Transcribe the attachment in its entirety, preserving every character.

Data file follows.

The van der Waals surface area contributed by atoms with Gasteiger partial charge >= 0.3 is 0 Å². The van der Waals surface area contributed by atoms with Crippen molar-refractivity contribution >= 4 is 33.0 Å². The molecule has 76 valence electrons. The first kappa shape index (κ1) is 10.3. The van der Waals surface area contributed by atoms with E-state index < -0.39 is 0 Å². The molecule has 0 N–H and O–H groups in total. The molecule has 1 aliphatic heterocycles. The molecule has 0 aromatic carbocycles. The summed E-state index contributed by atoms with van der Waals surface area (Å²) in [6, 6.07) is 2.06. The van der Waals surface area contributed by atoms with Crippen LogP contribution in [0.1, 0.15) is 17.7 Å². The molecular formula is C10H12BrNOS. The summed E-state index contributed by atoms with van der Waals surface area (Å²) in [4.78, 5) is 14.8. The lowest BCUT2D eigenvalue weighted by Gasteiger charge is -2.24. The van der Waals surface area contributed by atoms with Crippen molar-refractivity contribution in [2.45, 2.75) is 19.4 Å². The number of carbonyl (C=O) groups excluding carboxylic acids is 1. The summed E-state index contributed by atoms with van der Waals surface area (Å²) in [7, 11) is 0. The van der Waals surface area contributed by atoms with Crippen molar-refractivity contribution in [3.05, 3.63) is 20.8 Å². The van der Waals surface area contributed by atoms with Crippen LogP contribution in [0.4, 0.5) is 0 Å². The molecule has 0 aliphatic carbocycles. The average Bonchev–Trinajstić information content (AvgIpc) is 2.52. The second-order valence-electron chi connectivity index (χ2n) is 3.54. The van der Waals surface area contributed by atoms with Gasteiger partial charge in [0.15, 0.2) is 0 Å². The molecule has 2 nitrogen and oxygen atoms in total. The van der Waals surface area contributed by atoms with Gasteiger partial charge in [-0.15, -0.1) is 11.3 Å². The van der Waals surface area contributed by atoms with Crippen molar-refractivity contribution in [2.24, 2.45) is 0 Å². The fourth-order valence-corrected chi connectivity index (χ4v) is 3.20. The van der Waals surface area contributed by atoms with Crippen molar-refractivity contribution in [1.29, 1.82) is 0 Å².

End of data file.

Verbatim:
The van der Waals surface area contributed by atoms with Gasteiger partial charge >= 0.3 is 0 Å². The van der Waals surface area contributed by atoms with Crippen molar-refractivity contribution >= 4 is 33.0 Å². The molecule has 76 valence electrons. The first kappa shape index (κ1) is 10.3. The van der Waals surface area contributed by atoms with E-state index < -0.39 is 0 Å². The molecule has 0 N–H and O–H groups in total. The molecule has 1 aliphatic heterocycles. The molecule has 0 aromatic carbocycles. The summed E-state index contributed by atoms with van der Waals surface area (Å²) in [6, 6.07) is 2.06. The van der Waals surface area contributed by atoms with Crippen LogP contribution in [0.1, 0.15) is 17.7 Å². The molecular formula is C10H12BrNOS. The summed E-state index contributed by atoms with van der Waals surface area (Å²) in [4.78, 5) is 14.8. The lowest BCUT2D eigenvalue weighted by Gasteiger charge is -2.24. The van der Waals surface area contributed by atoms with Crippen molar-refractivity contribution in [2.45, 2.75) is 19.4 Å². The number of carbonyl (C=O) groups excluding carboxylic acids is 1. The summed E-state index contributed by atoms with van der Waals surface area (Å²) in [7, 11) is 0. The van der Waals surface area contributed by atoms with Crippen molar-refractivity contribution in [3.05, 3.63) is 20.8 Å². The van der Waals surface area contributed by atoms with Crippen LogP contribution in [0.4, 0.5) is 0 Å². The molecule has 0 aliphatic carbocycles. The average Bonchev–Trinajstić information content (AvgIpc) is 2.52. The second-order valence-electron chi connectivity index (χ2n) is 3.54. The van der Waals surface area contributed by atoms with Gasteiger partial charge in [0.15, 0.2) is 0 Å². The molecule has 2 nitrogen and oxygen atoms in total. The van der Waals surface area contributed by atoms with Gasteiger partial charge in [-0.15, -0.1) is 11.3 Å². The van der Waals surface area contributed by atoms with Crippen molar-refractivity contribution in [2.24, 2.45) is 0 Å². The fourth-order valence-corrected chi connectivity index (χ4v) is 3.20. The van der Waals surface area contributed by atoms with Crippen molar-refractivity contribution in [1.29, 1.82) is 0 Å².